In this study, we explore the pros and cons of downstream laser fragmentation as a method to increase the specific surface area of oxynitride particles and highlight the important issues that must be considered for effective solar water splitting.
The synthesis of particles with a high surface area of up to 32.4 m2 g−1 is demonstrated.
Furthermore, the fragmented oxynitrides revealed lower absorbance values, a blue shift in the absorption edge, and a higher background absorbance.
These observations, in addition to the lower crystalline quality of the fragmented oxynitrides, were attributed to the loss of N content during fragmentation and the formation of secondary phases.
The photoanodes based on the fragmented particles showed lower photocurrents than those prepared from the un-fragmented particles even though the surface area was increased.
The decrease in photoactivity was ascribed to the presence of more grain boundaries in the fragmented oxynitride photoanodes which leads to more recombinations of the photogenerated carriers.
Interestingly, after seven fragmentation passages, the photocurrent starts to increase again due to the formation of an amorphous layer which improves the transport of the photogenerated carriers.
Laser fragmentation in the liquid is a novel method for the increased surface area of oxynitride particles and enhanced water splitting photoactivity.
Cobalt phosphate-modified barium-doped tantalum nitride.
Spurred by the decreased availability of fossil fuels and global warming, the idea of converting solar energy into clean fuels has been widely recognized.
Hydrogen produced by photoelectrochemical water splitting using sunlight could provide a carbon dioxide lean fuel as an alternative to fossil fuels.
A major challenge in photoelectrochemical water splitting is to develop an efficient photoanode that can stably oxidize water into oxygen.
Here we report an efficient and stable photoanode that couples an active barium-doped tantalum nitride nanostructure with a stable cobalt phosphate co-catalyst.
The effect of barium doping on the photoelectrochemical activity of the photoanode is investigated.
The photoanode yields a maximum solar energy conversion efficiency of 1.5%, which is more than three times higher than that of state-of-the-art single-photon photoanodes.
Further, stoichiometric oxygen and hydrogen are stably produced on the photoanode and the counter electrode with Faraday efficiency of almost unity for 100 min.
The globally ongoing solar fuel projects reflect the pressing need for producing fuels from sunlight so that solar energy can be stored and used whenever and wherever it is needed 1, 2, 3.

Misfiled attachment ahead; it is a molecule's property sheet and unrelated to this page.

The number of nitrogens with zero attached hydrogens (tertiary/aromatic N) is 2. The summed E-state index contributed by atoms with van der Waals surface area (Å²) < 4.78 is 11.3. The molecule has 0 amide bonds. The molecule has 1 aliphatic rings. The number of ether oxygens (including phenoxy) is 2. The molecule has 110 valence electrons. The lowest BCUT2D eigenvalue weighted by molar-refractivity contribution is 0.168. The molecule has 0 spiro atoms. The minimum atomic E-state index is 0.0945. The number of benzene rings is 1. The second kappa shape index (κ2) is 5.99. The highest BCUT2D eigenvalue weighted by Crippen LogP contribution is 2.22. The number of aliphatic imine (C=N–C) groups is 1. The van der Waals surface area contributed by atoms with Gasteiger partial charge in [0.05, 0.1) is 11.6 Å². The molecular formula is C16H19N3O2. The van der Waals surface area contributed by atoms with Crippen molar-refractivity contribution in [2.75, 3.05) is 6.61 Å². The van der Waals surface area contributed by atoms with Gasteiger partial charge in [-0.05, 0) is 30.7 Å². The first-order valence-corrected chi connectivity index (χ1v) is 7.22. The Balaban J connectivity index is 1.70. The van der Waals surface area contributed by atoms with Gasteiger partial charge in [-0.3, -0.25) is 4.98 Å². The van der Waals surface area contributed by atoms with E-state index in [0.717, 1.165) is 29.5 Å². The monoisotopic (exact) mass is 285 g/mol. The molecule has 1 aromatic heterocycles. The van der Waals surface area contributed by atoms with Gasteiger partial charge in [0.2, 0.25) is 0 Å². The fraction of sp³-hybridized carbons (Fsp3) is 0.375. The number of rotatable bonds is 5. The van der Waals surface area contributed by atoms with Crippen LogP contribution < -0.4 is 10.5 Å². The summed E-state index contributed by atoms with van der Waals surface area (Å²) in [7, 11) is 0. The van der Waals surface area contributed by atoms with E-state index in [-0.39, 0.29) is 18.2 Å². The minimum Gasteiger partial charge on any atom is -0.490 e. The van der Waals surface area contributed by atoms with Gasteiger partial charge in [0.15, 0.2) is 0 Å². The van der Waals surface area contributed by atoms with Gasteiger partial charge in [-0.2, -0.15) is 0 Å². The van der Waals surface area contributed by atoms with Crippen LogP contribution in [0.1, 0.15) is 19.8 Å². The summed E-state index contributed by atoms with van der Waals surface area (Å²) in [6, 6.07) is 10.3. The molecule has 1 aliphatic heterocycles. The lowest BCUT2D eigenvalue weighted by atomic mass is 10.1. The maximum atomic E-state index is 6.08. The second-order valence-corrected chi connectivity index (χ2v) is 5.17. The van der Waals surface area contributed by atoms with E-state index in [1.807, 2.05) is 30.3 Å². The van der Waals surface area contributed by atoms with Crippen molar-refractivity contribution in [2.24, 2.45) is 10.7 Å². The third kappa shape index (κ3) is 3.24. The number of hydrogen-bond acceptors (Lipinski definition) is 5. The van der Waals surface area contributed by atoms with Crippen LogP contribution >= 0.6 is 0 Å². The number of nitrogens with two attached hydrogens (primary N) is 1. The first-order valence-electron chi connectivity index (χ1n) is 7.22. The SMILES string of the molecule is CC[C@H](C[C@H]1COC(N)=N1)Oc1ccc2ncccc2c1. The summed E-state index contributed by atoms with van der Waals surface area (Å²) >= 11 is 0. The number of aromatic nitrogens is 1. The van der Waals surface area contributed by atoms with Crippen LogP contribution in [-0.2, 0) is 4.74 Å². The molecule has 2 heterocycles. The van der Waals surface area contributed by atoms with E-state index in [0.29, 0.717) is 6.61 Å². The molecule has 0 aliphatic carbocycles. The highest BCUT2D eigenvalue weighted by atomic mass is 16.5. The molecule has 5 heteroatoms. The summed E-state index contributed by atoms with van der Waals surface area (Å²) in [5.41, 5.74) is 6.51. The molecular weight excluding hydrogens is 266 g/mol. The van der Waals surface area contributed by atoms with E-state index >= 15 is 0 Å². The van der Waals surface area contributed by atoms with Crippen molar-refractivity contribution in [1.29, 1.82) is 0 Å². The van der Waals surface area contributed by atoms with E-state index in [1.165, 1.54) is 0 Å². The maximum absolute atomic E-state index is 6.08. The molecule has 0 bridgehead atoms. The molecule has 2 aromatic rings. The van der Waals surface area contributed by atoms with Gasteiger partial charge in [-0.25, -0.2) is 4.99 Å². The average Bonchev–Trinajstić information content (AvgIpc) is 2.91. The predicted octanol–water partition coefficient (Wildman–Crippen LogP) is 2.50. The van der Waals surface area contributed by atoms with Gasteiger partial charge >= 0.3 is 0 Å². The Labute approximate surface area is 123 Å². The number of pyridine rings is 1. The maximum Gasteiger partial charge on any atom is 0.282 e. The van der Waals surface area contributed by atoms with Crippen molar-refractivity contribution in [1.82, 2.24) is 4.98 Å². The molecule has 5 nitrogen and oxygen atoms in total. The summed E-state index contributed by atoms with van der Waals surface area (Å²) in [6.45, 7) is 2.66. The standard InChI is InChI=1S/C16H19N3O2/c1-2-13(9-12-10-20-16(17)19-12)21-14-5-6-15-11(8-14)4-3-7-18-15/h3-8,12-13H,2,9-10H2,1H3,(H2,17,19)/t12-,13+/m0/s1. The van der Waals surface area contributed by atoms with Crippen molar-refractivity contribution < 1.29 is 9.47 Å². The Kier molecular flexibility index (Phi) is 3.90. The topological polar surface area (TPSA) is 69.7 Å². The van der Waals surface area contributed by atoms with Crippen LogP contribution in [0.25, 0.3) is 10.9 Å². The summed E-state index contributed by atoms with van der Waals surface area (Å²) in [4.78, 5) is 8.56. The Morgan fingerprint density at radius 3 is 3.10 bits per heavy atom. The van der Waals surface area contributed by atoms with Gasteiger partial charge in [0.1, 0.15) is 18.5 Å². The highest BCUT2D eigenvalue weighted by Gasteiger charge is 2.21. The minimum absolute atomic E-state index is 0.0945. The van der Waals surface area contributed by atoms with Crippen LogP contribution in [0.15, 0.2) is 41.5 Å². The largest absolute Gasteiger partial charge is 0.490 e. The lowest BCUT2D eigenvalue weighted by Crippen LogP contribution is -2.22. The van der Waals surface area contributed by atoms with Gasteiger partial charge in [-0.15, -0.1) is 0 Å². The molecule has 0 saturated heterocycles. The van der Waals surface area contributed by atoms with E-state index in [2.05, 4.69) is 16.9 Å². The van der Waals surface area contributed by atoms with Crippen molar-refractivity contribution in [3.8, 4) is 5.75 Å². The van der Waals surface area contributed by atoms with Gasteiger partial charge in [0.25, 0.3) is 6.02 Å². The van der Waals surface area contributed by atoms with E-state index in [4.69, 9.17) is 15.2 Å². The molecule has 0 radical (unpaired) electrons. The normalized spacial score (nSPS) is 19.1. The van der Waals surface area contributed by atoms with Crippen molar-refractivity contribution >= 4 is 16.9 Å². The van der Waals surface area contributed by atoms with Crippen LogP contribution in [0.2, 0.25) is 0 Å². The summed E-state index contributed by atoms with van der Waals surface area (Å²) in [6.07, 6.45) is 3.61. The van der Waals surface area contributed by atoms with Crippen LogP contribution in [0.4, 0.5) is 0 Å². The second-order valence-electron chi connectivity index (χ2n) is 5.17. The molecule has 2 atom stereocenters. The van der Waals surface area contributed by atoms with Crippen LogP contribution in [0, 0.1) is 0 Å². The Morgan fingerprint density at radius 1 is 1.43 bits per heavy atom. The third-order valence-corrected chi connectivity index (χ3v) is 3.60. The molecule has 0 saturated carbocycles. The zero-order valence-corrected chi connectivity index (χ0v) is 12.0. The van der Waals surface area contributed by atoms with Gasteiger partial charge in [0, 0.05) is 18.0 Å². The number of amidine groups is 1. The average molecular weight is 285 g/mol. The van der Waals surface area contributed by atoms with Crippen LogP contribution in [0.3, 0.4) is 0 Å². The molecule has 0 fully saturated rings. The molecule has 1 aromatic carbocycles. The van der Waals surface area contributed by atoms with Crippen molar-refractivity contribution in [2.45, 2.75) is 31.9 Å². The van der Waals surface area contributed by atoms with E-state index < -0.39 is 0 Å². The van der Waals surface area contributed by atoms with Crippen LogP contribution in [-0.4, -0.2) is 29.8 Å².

Photoelectrochemical (PEC) splitting of water into hydrogen and oxygen is a promising way to directly convert solar energy into fuel 4, 5, 6, 7.
Among the proposed configurations for PEC cells 6, the dual band gap PEC cell constructed by electrically connecting an n-type photoanode and a p-type photocathode in series is the most economical one that has the potential to realize the 10% solar-to-fuel conversion efficiency required for practical application.
Constructing such a PEC cell requires both a photoanode and photocathode with high activity for water oxidation and reduction.
Although many highly active and stable p-type photocathodes have been developed in recent years 8, 9, 10, 11, 12, the more challenging task is to develop a photoanode that can stably oxidize water into oxygen under sunlight with high efficiency.
The poor stability because of the strong oxidizing conditions and the low efficiency because of the high overpotential of four-electron water oxidation are the major challenges in designing the photoanode.
To the best of our knowledge, the solar energy conversion efficiency of single-photon photoanodes reported so far are below 0.5% at best 13, 14, 15, 16, 17.
Thus, there is still much room for improvement in the activity of the photoanode to achieve high efficiency in an integrated dual band gap PEC cell.
A PEC cell is a complex system, every aspect of which should be optimized to maximize device performance.
For the photoanode part, the structure, material properties, and co-catalyst modification are the three determining factors of its efficiency.
The use of nanostructures is an effective way to improve the efficiency of the photoanode as it results in enhanced carrier collection, improved light absorption, and surface area-enhanced charge transfer 18.
Choosing a visible-light-responsive semiconductor with energy band positions that favor water oxidation and reduction is also effective in improving the efficiency of the photoanode.
The semiconductor material properties can be further improved by doping with appropriate impurities, a technique that is indispensable in the semiconductor industry.
Modification of the photoanode with a suitable oxygen evolution co-catalyst is equally important as it improves efficiency by lowering the overpotential and preventing photo corrosion.
Recently, we reported a highly efficient photoanode made of a vertically aligned tantalum nitride (Ta3N5) nanorod array modified with an iridium oxide co-catalyst 15.
The photoanode, owing to its nanorod structure and Ta3N5 material properties, exhibited state-of-the-art efficiency at the time of reporting.
Yet, the solar energy conversion efficiency of this photoanode was still below 0.5%.
Unintentionally doped Ta3N5 is an n-type semiconductor with a bandgap of 2.1 eV, capable of absorbing a large portion of the solar radiation, up to a wavelength of ~590 nm.
The energy bands of Ta3N5 straddle the water redox potentials 19, which is energetically more suitable for water splitting than most visible-light-responsive oxides (for example, Fe2O3 (ref.
14 ), WO3 (ref.
20 ) and BiVO4 (ref.
21 )), having a conduction band too positive for H2 evolution.
Ta3N5 has been widely used for both photocatalytic and PEC water splitting 22, 23, 24, 25, 26, 27, 28.